Babies Brains

More than just baby talk

Science tells us parents used to do the right thing instinctively – sing to baby, read to them, constantly stay close together in an environment where interaction and language were purely instinctual and very natural. This was very important to baby and laid down the foundation for their developing their own language skills.

Interview with Alison Sutton, previously from Talking Matters

Alison says talk is brain food. “Sing, play, read and interact with your child. Don’t dumb things down – your little one learns more than you think, as their brains are sponges soaking up information around them.”

Changes to modern family structures mean that some children are missing out. Many families live away from their extended whānau in big cities with fewer opportunities to mix with others. Screen time can eat in to interaction time, families are under more pressure and the stresses pile up. Sometimes busy adults end up talking to, not with, their children.

Most families are keen to support their children’s learning but don’t always know the speed at which babies learn nor do they fully understand the power of language to shape their little one’s lives and future opportunities. Even among experts, the value of home languages in building communication and literacy is not always acknowledged – and it is increasingly important as more families are culturally and ethnically diverse.

Oral language is the basis for reading and writing, yet there has been less focus on oral language in policy, funding and professional development.

Does talking really matter?

“Absolutely,” says Alison. “The research is clear. We know that children’s early experiences shape their overall development and ability to learn. The first 1,000 days are particularly important for building the capacity to love, learn, think and communicate. Interaction and talk help shape a child’s brain and influence their social, emotional and intellectual capabilities throughout their lives. Talk is important in whatever languages families use – it doesn’t have to be in English. For babies and toddlers, the language (or languages) of their family matter most of all.”

Talk is free!

Talk is free and every family does it – and every family is capable of gifting even more language to their child. “Quite simply,” Alison says, “if you want your child to be smart – talk to them!”

Alison believes you can’t start too early. “Before your baby can speak, learn to watch them carefully – they are communicating with you by facial gestures, cries and non-verbal sounds. Talk to your baby, sing to them, chat out loud, the language will surround them, and they will be soaking it up.”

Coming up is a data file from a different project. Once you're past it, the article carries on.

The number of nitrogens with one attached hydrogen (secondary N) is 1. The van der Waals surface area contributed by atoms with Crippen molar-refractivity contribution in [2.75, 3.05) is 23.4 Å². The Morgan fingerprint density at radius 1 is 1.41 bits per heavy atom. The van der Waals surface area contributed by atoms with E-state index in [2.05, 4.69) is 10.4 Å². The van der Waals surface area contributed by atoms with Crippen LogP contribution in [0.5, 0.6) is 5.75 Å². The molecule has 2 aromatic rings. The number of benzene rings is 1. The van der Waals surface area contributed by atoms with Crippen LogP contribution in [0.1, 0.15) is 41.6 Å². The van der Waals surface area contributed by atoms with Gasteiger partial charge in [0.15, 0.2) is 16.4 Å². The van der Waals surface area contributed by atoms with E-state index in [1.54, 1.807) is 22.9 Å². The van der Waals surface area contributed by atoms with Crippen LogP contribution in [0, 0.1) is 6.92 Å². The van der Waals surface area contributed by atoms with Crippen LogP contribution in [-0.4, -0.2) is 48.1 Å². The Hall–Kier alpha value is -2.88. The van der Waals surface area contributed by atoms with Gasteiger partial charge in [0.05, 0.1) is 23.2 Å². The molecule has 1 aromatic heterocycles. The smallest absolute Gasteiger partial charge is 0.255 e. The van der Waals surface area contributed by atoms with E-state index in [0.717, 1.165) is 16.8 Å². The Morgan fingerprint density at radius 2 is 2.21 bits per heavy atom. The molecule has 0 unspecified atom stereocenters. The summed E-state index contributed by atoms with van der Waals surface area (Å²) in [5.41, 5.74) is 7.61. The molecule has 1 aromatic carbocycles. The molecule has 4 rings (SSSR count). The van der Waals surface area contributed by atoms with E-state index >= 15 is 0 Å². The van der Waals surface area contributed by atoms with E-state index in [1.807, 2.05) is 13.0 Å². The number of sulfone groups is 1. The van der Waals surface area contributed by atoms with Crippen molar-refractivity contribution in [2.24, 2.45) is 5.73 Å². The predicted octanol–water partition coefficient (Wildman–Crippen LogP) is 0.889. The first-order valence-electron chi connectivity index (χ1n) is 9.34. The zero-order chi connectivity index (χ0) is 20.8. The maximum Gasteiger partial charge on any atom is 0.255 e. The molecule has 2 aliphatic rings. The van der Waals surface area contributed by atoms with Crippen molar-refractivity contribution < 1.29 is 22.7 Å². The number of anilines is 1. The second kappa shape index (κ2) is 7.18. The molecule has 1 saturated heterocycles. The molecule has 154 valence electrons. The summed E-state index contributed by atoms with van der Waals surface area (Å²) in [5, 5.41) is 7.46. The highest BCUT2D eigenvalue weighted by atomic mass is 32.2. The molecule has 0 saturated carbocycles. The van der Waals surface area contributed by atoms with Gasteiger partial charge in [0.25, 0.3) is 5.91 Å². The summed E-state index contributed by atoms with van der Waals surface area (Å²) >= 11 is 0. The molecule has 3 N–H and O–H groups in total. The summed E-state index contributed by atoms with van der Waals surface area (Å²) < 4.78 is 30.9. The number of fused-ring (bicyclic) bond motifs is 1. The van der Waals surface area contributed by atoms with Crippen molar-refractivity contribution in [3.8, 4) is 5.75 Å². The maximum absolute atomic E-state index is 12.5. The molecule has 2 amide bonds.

The key thing is to notice and respond to your child – follow their lead and talk about the things that interest them. “For example, if your child loves playing with trucks, sit next to them on the floor and talk with them,” Alison says. “Talk about the big yellow truck with six wheels. Ask who will be driving it, where it will go, what it will pick up, etc. In this way you will extend their language and vocabulary. You are, in fact, directing what they learn.”

Alison says the key is to be intentional and to aim high. Children are learning faster and are capable of so much more than many of us expect. “Take part in to-and-fro talking, singing, storytelling – talk-accompanied playing and doing are all critically important if a child’s thinking and language is to flourish.”

Different families and communities will have a range of approaches that fit their language, culture, values and their circumstances. It is important to speak to them in their heritage language. “If possible, introduce a second language to your little one,” Alison suggests. “Bilingual babies have bigger brains – they will be at an advantage as they grow if they can speak and understand more than one language.”

Alison says that if you want to tune in to your children – start with what holds their interest and follow their lead. “Talk more often – talk with them for longer and encourage them to talk to you; describe everyday things and everyday objects. Chat to them about what you and they are doing. Every moment is potentially a talking moment.”

Alison’s tips for a language-rich home

Gift your children ‘juicy’ new words – expand on the words they know. If the word seems too hard, use it and explain, rather than avoid it.

Encourage your child to talk and take turns – back-and-forth conversations make a big difference and help your child to feel as though their opinions are valued. To really develop their brains, children have to participate and contribute as well as listen.

Ask fewer questions – questions don’t add knowledge. Gift additional words to build children’s understanding of ideas and concepts.

Talk to them – praise their efforts and learn to relate to their interests; expand and talk everywhere. This is simple, free and easy. You have the power to make a real difference.

Read books every day – the language in books is different from everyday conversation and expands their understanding of the world. It is never too early to read to babies. Books also help build the bond between child and reader and help the child get ready for reading when they are older.

Sign songs and waiata – whether it is a lullaby to soothe a fussy baby or a lively action song with enthusiastic toddlers, surround our children with song. It will help to teach vocabulary and communication skills. And it is fun!

Limit digital media – don’t let the TV or smart device become a babysitter. No device can substitute for human interaction.

Article by Leigh Bredenkamp


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